The characteristic of quantum entanglement lies at the heart of quantum physics and can lead to major breakthroughs in all kinds of technology, especially quantum computing. Just like most other aspects of quantum physics, the phenomenon of entanglement reveals itself at the scale of subatomic particles. When this phenomenon arises and two particles like photons or electrons become entangled, they remain at this stage even when separated by vast distances. In the same way that a tango emerges from two individual dancers, quantum entanglement arises from the connection between particles, which is called an emergent property.
If we happen to generate a pair of entangled particles we most likely send them to different locations to test the property of their correlation. Let's say we want to measure the spin of the entangled particles, which can be either up or down along a given axis. Before any measurement is taken the particles will be in a state known as superposition. From this follows that both particles spin up and spin down at the same time.
When we now measure the spin of one of the entangled particles we break the superposition and the particle can only be in one state. Furthermore, if we now measure the other particle, we will always find some sort of correlation. If one particle's spin is up, the other's will be down (the spins may instead both be up or both be down, depending on how the experiment is designed, but there will always be a correlation). This shows the beauty of entanglement, because if we know the state of one of the particles we can already define the state of its companion, even when vast distances separate them.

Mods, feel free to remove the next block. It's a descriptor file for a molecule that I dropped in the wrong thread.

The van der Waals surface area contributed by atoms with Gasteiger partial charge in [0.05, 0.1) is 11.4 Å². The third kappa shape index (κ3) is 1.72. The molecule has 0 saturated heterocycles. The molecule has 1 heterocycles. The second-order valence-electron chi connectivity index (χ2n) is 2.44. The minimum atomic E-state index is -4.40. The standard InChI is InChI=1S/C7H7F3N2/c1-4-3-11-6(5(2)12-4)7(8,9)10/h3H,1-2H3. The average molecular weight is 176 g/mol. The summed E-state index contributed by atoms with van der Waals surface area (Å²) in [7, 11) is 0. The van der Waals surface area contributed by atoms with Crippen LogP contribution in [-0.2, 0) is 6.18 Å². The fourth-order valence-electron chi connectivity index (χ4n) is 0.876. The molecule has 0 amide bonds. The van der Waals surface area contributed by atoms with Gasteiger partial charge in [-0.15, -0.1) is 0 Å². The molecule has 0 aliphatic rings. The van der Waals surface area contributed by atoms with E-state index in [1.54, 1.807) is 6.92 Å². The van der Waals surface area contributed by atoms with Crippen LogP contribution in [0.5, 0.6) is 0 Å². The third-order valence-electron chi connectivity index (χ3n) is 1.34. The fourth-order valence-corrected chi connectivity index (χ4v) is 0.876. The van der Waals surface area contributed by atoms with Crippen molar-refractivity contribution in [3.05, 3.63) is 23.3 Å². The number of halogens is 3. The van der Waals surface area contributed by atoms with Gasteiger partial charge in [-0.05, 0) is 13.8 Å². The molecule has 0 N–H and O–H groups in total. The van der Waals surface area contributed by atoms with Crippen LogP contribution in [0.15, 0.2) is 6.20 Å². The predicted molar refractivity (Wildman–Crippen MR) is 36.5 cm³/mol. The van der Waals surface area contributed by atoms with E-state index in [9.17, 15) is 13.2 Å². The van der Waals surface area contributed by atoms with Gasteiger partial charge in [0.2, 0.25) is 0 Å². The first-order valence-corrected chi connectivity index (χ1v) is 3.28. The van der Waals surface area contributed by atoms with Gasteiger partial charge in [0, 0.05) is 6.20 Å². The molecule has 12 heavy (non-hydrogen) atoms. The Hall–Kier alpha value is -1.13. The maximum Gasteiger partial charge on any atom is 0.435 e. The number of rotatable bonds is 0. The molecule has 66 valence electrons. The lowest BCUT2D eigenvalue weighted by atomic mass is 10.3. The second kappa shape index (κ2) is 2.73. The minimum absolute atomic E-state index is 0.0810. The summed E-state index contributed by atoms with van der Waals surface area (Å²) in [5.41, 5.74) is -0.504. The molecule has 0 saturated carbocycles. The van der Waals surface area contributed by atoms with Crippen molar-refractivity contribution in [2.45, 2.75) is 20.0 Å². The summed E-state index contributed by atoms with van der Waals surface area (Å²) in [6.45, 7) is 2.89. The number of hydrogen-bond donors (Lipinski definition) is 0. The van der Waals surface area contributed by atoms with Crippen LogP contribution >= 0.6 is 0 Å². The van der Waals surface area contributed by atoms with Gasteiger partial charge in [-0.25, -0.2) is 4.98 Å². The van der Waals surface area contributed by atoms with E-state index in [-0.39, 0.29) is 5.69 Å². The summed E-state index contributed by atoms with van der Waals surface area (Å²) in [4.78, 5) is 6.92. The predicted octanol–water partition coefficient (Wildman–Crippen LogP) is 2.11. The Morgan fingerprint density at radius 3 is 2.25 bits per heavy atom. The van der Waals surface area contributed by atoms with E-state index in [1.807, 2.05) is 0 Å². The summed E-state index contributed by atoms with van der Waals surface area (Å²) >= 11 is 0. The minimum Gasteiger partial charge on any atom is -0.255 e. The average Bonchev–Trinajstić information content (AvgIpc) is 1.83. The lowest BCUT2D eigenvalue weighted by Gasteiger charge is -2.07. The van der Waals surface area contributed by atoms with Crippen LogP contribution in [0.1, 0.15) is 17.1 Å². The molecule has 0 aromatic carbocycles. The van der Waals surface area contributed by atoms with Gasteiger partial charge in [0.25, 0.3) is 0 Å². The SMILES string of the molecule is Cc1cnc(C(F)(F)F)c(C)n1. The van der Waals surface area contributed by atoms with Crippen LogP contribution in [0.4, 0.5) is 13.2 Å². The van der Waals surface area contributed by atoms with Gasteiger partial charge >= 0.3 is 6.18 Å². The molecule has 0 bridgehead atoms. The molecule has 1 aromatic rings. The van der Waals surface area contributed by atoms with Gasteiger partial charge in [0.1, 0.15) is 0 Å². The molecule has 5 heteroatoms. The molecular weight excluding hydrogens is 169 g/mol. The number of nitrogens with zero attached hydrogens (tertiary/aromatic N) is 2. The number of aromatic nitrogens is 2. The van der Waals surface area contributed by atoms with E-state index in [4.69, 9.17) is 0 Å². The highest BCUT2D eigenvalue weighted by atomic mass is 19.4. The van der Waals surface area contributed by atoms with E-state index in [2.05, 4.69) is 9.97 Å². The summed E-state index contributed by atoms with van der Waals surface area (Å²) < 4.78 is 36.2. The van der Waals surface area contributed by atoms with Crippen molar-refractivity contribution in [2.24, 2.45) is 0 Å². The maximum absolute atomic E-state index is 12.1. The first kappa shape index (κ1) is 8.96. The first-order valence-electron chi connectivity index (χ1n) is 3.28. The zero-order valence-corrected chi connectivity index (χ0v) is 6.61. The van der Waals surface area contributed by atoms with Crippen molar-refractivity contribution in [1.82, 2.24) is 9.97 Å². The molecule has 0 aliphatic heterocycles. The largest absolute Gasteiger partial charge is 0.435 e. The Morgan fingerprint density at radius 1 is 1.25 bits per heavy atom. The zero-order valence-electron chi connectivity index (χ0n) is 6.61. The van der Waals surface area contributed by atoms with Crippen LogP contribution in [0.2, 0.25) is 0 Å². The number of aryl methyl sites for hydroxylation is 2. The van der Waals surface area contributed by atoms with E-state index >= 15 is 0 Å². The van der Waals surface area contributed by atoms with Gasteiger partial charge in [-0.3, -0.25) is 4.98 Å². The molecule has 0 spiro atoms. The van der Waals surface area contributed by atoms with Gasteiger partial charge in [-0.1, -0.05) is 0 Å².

We can still ask ourselves if the observed particles are really connected. Several scientists, including Albert Einstein, pointed out that the entangled particles might always spin up or down, but that the information was hidden from us until the measurements were made. Such “local hidden variable theories” argued against the aspect of entanglement, and instead proposed a yet unseen property.
Thanks to theoretical work by John Stewart Bell and experimental work done by John Clauser in the 1960s up until the 1970s, scientists have ruled out these local hidden variables theories. A key to the success was observing entangled particles from different angles. In the experiment explained above this would mean that we first measure the spin of one particle but then use a different viewing angle to measure the other particle. Now the two particles don't match up as before but the second particle goes back into a state of superposition and after observing it would either spin up or down. The choice of the viewing angle changed the outcome of the experiment, which means that there cannot be any confidential information buried inside a particle that determines its spin before it is observed. This gives us evidence that entanglement arises not from one particle but from the connection between them.
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Victor 👋 :) (@observethecosmos)
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“Spooky action at a distance.”
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